US migrant returns, gives back to PH students
MANILA, Philippines – A little Mindanaoan boy treks across a rice paddy on the way to school.
Day breaks as he makes his way across the muddy field, toting a dilapidated plastic bag with his worn-out books, wrinkled pad paper, a short pencil, and tiny crayons.
The image of the boy made Josh Mahinay recall his childhood days. He too would go to school carrying a plastic bag with all his things, which usually got ripped before the end of the day. He had to pass by a sari-sari store almost every day to ask for a new plastic bag.
"[I] was gripped by the reality that the boy I saw in Mindanao was just one among thousands, perhaps millions," Mahinay says.
Mahinay left for the US in 2007 “in search of greener pastures.” He found himself working blue collar jobs, consultancy, and seasonal marketing throughout his time in the US. Mahinay first wrote about his story for Rappler in an essay that went viral called "Leaving Los Angeles to pursue greener pastures" in 2013, when Bag943 had just begun.
He left his marketing job in Los Angeles, California, and established BAG943 in July 2012. For Mahinay, BAG943 is a “mission-driven business that incorporates social responsibility.”
The company’s flagship project is its “Bag of Dreams” – for every school bag bought, another bag is given to an underpriveleged kid in one of its adopted public schools in the country.
While it is every OFW’s dream to return to the motherland, Mahinay shares that he hesitated in his decision to come home and start BAG943.
Mahinay explains that during that period, he was also in the process of applying for a higher marketing department position in one of retail giant Target Corporation’s LA branches.
He said his friends and family were “confused” about his decision.
Mahinay also admitted that he did not have a background in business when he made the decision to start the company.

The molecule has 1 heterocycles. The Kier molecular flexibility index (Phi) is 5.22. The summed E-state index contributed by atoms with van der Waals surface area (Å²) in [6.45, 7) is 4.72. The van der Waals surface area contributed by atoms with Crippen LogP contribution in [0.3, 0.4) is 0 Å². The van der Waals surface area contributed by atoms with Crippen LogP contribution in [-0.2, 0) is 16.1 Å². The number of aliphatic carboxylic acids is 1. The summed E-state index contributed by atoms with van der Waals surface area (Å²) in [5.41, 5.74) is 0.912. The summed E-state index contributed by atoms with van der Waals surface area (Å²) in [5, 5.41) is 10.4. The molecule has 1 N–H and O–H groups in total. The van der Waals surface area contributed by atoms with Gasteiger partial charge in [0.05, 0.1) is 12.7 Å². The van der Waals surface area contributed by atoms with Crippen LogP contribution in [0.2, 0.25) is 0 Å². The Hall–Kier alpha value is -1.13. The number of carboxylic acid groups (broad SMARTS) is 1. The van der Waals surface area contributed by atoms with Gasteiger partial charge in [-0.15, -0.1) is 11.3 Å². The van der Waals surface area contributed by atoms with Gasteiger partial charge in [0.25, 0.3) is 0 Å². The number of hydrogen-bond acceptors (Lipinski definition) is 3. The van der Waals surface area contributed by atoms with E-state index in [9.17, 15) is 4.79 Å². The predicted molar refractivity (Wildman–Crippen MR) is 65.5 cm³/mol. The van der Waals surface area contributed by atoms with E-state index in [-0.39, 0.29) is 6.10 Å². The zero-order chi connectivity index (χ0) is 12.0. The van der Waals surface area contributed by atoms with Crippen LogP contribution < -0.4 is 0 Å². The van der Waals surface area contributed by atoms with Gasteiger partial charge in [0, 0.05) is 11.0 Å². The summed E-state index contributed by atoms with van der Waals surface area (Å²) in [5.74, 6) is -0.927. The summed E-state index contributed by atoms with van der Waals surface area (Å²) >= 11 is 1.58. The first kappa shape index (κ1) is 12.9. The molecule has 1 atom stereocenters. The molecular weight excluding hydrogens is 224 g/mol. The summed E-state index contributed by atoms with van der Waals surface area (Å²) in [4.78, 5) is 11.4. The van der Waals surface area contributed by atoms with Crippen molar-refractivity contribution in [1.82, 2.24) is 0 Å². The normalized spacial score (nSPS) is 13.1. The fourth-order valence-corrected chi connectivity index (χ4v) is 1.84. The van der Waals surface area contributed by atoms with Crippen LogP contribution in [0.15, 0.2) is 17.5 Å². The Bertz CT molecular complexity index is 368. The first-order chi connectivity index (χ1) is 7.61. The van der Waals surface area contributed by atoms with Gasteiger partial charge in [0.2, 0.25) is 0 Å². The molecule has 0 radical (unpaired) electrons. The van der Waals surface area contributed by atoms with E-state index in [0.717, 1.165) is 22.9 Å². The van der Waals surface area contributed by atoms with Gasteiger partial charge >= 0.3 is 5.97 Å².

“Nothing was really well-planned or put in place before that decision to finally come back,” he says.
But despite these odds, Mahinay claims that it was faith that enabled him to push through with the plan to return to the country and start his business.
“Faith made me believe what my mind could not conceive,” he adds.
Moreover, Mahinay believes it is only by returning home that he can truly be of service to the less fortunate in the Philippines.
“My life was carefully orchestrated by God so I can tell a story of hope, can inspire my generation, and cause people to live a life of service and compassion for those who have less in life in this nation,” he says.
More than a bag
Now on its third year, BAG943 has gone a long way in providing poor children with school bags.
From its initial release of 200 bags in 2012, BAG943 has now given over 6,000 bags to 35 public schools and communities across the country.
Mahinay reports that the company has given a total of P4.7 million in merchandise to its beneficiary-children.
But is the “intangibles” that hold the greatest value in his company, he says. Mahinay believes that the “Bag of Dreams” initiative has brought inspiration to its participants and has created a lasting and life-changing impact for its beneficiaries.
Mahinay said their initiative goes beyond bag distribution as it “represents our much bigger cause on education.”
Mahinay noted that beyond providing school bags, BAG943 has now partnered with the Department of Education and non-governmental organizations to provide scholarships and values formation programs for the children, and livelihood for the children’s parents.
“We hope that in the near future, the kids we reached out [to] will become good and responsible citizens and leaders of this country,” he says.
Mahinay says that BAG943’s 3-year mark poses the challenge “not only to sustain [it] but also to grow.”
He adds that the company’s growth “means our ability to do more for our cause.”
Mahinay notes that the company is currently looking to diversify its workplace and partner with a US-based designer-entrepreneur.
He also says that BAG943 will introduce new products while “staying true to our social values and commitments.”
Mahinay is planning to develop a mentorship program where he will impart his knowledge as a social entrepreneur to hopefuls who wish to create their own sustainable impact.
From a fellow OFW
Mahinay calls out his fellow OFWs and tells them to “never forget where your home is.”
He ultimately hopes OFWs will get involved and give back to the motherland as he did with BAG943.
Mahinay says that he is part of a campaign, “Republika ng Filinvestor," under the real estate company Filinvest, which encourages OFWs to invest back in the country in whatever means they can.
“OFWs can contribute in so many ways despite distance to their family and to the country,” he notes.
Mahinay also says that despite being offshore, OFWs are a large part of the collective effort for nation-building.
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Even with all the noise and negativity online today, there are still stories of hope, love, and courage. We believe not only in telling these stories but enabling more of these stories to exist.
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